✰ Βάτραχοι Epub ✶ Author Aristophanes – Playutopia.us

ΒάτραχοιThis New Abridged Edition Of Aristophanes Frogs Provides The Students With The Text Of The Play And Includes A Detailed Commentary And Full Introduction Sir Kenneth Dover Has Now Abridged The Acclaimed Edition Which He First Produced In 1993 And Added A Vocabulary Which Eliminates The Need For Recourse To A Lexicon The Result Is An Edition Which Fits Much Closely The Needs Of Students.

✰ Βάτραχοι Epub ✶ Author Aristophanes – Playutopia.us
  • Paperback
  • 259 pages
  • Βάτραχοι
  • Aristophanes
  • English
  • 23 June 2018
  • 9780198150718

    10 thoughts on “✰ Βάτραχοι Epub ✶ Author Aristophanes – Playutopia.us

  1. says:

    High thoughts must have high language Language is the supreme wordplay through which thoughts are communicable Words can either impart worldly acumen or indulge in pompous buffoonery The revered wordsmiths, the possessors of this dexterous artistry are no less than sly magicians removing implausible beliefs from their audiences like a mere pigeons from a hat Actions may speak louder than words nevertheless it is the medley of words that script that action The written world and its residents can never be taken for granted, especially since a single word is omnipotent in either creating wars or hoisting the peace flag.In 431 404BC Athens suffered a colossal naval defeat in the Peloponnesian against Sparta Due to the death of three great playwrights Euripides, Aeschylus and Sophocles, there was a scarcity of great staged tragedies that were necessary to convey the spirit of heroism sailing between the stormy waters of politics and morality In Ancient Greece, playwright and poetry were essential in maintaining the societal status quo Aristophanes had attentively attributed the decline of Athens power to the deficiency of concrete leadership, the vanishing traditional s, the apologetic state of freedom of speech and above all the unavailability of acumen imparted by dramatized tragedies Athens needed a poet to save it from its misery Frogs, commences by Dionysus showing remors...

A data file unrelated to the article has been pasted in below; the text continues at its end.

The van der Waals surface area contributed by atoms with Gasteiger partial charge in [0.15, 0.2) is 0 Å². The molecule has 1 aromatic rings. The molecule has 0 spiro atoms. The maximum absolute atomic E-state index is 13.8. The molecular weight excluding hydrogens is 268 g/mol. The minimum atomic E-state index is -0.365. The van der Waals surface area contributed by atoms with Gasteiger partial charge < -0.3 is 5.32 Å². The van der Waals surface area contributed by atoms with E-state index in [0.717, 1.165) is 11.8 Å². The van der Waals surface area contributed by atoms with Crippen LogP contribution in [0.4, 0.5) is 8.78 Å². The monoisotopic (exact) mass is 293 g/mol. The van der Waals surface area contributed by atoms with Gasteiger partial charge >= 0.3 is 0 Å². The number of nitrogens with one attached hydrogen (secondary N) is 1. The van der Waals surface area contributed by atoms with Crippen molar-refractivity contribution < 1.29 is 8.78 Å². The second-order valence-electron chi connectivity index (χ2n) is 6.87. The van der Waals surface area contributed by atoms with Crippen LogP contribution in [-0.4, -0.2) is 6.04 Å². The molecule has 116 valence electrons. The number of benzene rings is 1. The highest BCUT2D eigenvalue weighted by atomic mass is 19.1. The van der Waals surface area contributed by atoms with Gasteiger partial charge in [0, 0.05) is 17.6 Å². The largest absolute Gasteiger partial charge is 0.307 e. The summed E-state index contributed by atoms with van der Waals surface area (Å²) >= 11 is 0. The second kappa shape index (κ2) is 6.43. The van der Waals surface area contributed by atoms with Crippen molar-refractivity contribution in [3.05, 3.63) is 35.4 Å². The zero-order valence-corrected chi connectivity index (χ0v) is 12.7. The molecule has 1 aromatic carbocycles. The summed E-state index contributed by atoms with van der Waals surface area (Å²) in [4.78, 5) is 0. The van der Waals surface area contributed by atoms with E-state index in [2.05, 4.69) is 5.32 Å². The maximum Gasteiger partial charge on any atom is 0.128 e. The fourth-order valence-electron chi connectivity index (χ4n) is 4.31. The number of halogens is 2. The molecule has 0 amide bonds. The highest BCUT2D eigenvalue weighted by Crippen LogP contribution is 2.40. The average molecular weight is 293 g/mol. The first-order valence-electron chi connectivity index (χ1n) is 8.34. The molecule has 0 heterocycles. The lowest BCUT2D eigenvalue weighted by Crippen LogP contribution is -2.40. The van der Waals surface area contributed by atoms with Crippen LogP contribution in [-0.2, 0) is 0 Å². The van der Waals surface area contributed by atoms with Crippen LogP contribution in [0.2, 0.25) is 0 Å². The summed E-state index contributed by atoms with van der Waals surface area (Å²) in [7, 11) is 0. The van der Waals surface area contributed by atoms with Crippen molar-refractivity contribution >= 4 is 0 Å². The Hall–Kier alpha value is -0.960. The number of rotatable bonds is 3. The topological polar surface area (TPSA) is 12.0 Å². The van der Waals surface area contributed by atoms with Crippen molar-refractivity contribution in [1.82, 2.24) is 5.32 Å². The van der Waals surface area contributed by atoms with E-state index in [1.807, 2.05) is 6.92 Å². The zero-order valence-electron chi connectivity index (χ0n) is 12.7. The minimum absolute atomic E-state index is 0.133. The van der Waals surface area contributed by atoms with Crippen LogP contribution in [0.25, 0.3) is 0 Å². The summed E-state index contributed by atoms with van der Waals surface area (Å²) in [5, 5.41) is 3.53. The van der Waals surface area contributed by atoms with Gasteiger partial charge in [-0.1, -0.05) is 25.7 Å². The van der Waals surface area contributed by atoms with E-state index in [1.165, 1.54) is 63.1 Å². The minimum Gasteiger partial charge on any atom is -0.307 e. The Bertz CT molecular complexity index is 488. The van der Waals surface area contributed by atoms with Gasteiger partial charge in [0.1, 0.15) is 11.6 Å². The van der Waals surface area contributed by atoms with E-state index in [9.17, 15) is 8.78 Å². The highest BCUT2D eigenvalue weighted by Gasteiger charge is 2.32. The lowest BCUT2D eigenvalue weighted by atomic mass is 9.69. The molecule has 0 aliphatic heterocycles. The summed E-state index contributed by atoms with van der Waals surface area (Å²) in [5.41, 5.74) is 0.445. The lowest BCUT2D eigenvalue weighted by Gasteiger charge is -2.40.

2. says:

    Brekekekex koax koax now what s that It s a chorus of frogs, of course.Well it wasn t until I heard Frogs mentioned on Goodreads a few months ago that I thought, well from the comments made this play is really worth reading I accordingly purchased it, and the book re surfaced last night Why did it re surface In fact I had forgotten all about it the trigger being my neighbor Mich le who was telling me how noisy the tree frogs are at the moment.I must confess my ignorance in that I ve never heard of Aristophanes and can only go by the historical note included in this play Aristophanes c 456 BC to c 386 BC was the foremost writer of comic drama in classical Athens His surviving plays are the only complete examples we have of Old Comedy Frogs was first produced in Athens in 405 BC By this time Athens had been at war with Sparta for over twenty five years I also don t know if this is a definitive translation Mine is by Ian Johnson from Vancouver University, British Columbia, Canada and so if someone knows which translation is preferable, do let me know The translator does admit that he would like to acknowledge the valuable help of W.B Stanford s editio...

  3. says:

    i think i would make responsible decisions if i had a chorus of frogs with me at all times

  4. says: